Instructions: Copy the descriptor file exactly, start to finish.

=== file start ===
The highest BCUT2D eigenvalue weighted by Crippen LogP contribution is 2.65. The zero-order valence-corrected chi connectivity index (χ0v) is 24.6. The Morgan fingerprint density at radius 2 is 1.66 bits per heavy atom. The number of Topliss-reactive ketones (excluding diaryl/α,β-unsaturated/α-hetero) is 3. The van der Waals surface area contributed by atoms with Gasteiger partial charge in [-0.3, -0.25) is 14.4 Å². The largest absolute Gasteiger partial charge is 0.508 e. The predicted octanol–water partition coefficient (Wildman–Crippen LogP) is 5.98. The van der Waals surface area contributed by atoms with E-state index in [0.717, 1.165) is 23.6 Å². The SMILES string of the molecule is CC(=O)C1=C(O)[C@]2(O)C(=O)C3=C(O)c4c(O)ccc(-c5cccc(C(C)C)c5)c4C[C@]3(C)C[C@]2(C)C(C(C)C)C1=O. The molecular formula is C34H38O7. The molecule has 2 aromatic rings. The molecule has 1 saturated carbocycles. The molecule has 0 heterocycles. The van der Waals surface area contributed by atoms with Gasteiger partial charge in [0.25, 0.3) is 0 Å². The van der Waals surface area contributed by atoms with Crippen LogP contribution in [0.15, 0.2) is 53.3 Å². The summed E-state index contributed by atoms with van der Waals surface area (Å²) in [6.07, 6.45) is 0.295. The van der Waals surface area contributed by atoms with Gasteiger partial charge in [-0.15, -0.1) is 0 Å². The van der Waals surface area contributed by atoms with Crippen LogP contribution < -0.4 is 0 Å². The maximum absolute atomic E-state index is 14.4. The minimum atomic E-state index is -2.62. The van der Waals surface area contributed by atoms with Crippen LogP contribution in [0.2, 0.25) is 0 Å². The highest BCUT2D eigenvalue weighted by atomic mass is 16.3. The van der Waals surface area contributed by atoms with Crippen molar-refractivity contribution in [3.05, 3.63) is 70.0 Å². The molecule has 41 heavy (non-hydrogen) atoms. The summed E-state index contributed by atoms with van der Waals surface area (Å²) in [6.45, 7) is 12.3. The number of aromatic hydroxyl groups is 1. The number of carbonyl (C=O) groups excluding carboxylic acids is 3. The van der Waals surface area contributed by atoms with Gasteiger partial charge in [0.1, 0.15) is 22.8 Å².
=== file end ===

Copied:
The highest BCUT2D eigenvalue weighted by Crippen LogP contribution is 2.65. The zero-order valence-corrected chi connectivity index (χ0v) is 24.6. The Morgan fingerprint density at radius 2 is 1.66 bits per heavy atom. The number of Topliss-reactive ketones (excluding diaryl/α,β-unsaturated/α-hetero) is 3. The van der Waals surface area contributed by atoms with Gasteiger partial charge in [-0.3, -0.25) is 14.4 Å². The largest absolute Gasteiger partial charge is 0.508 e. The predicted octanol–water partition coefficient (Wildman–Crippen LogP) is 5.98. The van der Waals surface area contributed by atoms with E-state index in [0.717, 1.165) is 23.6 Å². The SMILES string of the molecule is CC(=O)C1=C(O)[C@]2(O)C(=O)C3=C(O)c4c(O)ccc(-c5cccc(C(C)C)c5)c4C[C@]3(C)C[C@]2(C)C(C(C)C)C1=O. The molecular formula is C34H38O7. The molecule has 2 aromatic rings. The molecule has 1 saturated carbocycles. The molecule has 0 heterocycles. The van der Waals surface area contributed by atoms with Gasteiger partial charge in [0.25, 0.3) is 0 Å². The van der Waals surface area contributed by atoms with Crippen LogP contribution in [0.15, 0.2) is 53.3 Å². The summed E-state index contributed by atoms with van der Waals surface area (Å²) in [6.07, 6.45) is 0.295. The van der Waals surface area contributed by atoms with Gasteiger partial charge in [-0.15, -0.1) is 0 Å². The van der Waals surface area contributed by atoms with Crippen LogP contribution < -0.4 is 0 Å². The maximum absolute atomic E-state index is 14.4. The minimum atomic E-state index is -2.62. The van der Waals surface area contributed by atoms with Crippen LogP contribution in [0.2, 0.25) is 0 Å². The highest BCUT2D eigenvalue weighted by atomic mass is 16.3. The van der Waals surface area contributed by atoms with Crippen molar-refractivity contribution in [3.05, 3.63) is 70.0 Å². The molecule has 41 heavy (non-hydrogen) atoms. The summed E-state index contributed by atoms with van der Waals surface area (Å²) in [6.45, 7) is 12.3. The number of aromatic hydroxyl groups is 1. The number of carbonyl (C=O) groups excluding carboxylic acids is 3. The van der Waals surface area contributed by atoms with Gasteiger partial charge in [0.1, 0.15) is 22.8 Å².